For those who don't want to design and assemble lighting for the model themselves Polar Lights has also released a lighting kit for it. In addition to the actual LED's and wiring you get some replacement parts in clear that originally came in grey. You also get 2 small motors that are used to spin the "fan blades" in the warp nacelle domes.
As a heads-up, many people have been reporting that these "Fan Blade" Spinners, parts 140, have warped axles. If the axles are warped the Spinners will rub or even bind up against the inside of the nacelle. Round 2 is well aware of the problem and is providing replacement parts free-of-charge. Simply fill out a Part Replacement Form and you should get your un-warped Spinners in a couple of weeks. You can download the form here.
Something that shows just how much thought went into this kit are the parts for the windows and other clear areas. Each tree is replicated in 3 different colors: crystal clear, a translucent white and a dark-grey, nearly black, tint.
If you don't light the sensor dome above the bridge you have the option of installing the included bridge. Use the clear sensor dome part and you can replicate the opening shot from The Cage, the original pilot for Star Trek.
A shuttlecraft hangar bay is included, along with a to-scale shuttlecraft.
A brief aside: one of the most contentious issues in a model of this version of the Enterprise is the question of grid lines on the saucer. There are drawings by the original designer of the Enterprise, Walter M. "Matt" Jeffries showing a grid on top of the saucer and the 11-foot long filming miniature had these lines applied to the saucer in pencil and many fans thought that should be the way to go in this kit but a significant faction of Enterprise modelers thought there should be engraved lines on the model.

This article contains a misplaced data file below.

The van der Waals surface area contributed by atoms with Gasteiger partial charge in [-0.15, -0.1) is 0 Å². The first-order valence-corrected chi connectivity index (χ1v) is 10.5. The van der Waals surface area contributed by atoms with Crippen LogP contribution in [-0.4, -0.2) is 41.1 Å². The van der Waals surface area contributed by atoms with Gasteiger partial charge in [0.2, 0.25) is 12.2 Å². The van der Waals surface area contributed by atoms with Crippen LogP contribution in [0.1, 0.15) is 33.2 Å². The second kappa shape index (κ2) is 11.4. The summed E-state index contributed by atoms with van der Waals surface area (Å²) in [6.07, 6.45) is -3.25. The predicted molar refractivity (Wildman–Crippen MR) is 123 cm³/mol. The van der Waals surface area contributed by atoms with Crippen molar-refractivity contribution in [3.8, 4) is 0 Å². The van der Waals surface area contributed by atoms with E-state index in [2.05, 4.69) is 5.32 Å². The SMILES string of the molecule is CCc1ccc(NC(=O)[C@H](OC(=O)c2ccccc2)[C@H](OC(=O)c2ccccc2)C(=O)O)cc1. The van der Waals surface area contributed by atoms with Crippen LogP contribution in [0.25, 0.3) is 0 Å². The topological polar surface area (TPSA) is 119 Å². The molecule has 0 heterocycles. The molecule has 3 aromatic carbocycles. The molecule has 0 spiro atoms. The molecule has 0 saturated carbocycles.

After a number of highly-charged online discussions on the Science Fiction modeling forums, some of which got so out-of-control that moderators had to lock them down, Round 2 decided to go with engraved lines. They are quite fine and those who wish their Enterprise saucer to be smooth should have an easy, if time-consuming, task removing them.
One of the bugaboos with almost all kits of the original series Enterprise is the dreaded "pylon-droop". The warp nacelles are pretty hefty structures and they're attached to the secondary hull by slender pylons with relatively small attachment points. In the past it has often been the case that the way the nacelles attach to the pylon and/or the pylon attaches to the hull was poorly engineered. Over time (sometimes almost immediately!) the nacelles would begin to droop.
Due to its large size (32" long when finished!) the model has been designed to be assembled, painted and decaled in sub-assemblies which are then glued together at the end. This is a very good approach and the amount of paint touch-up needed will be minimal.
The decals provided are comprehensive but they are only for the Enterprise. They have a matte finish and are well-printed, if a little thick. In addition to the markings for the exterior of the Enterprise you get decals to do the shuttlecraft as either the Galileo or Columbus as well as decals to detail the hangar bay and bridge module. If you wish to do a different starship Round 2 sells a set of "Registry" decals containing the names and numbers of other Starfleet ships.
All in all an exceptional kit that should result in a beautiful model with a little effort.
Review Sample Provided Courtesy of Skyway Model Shop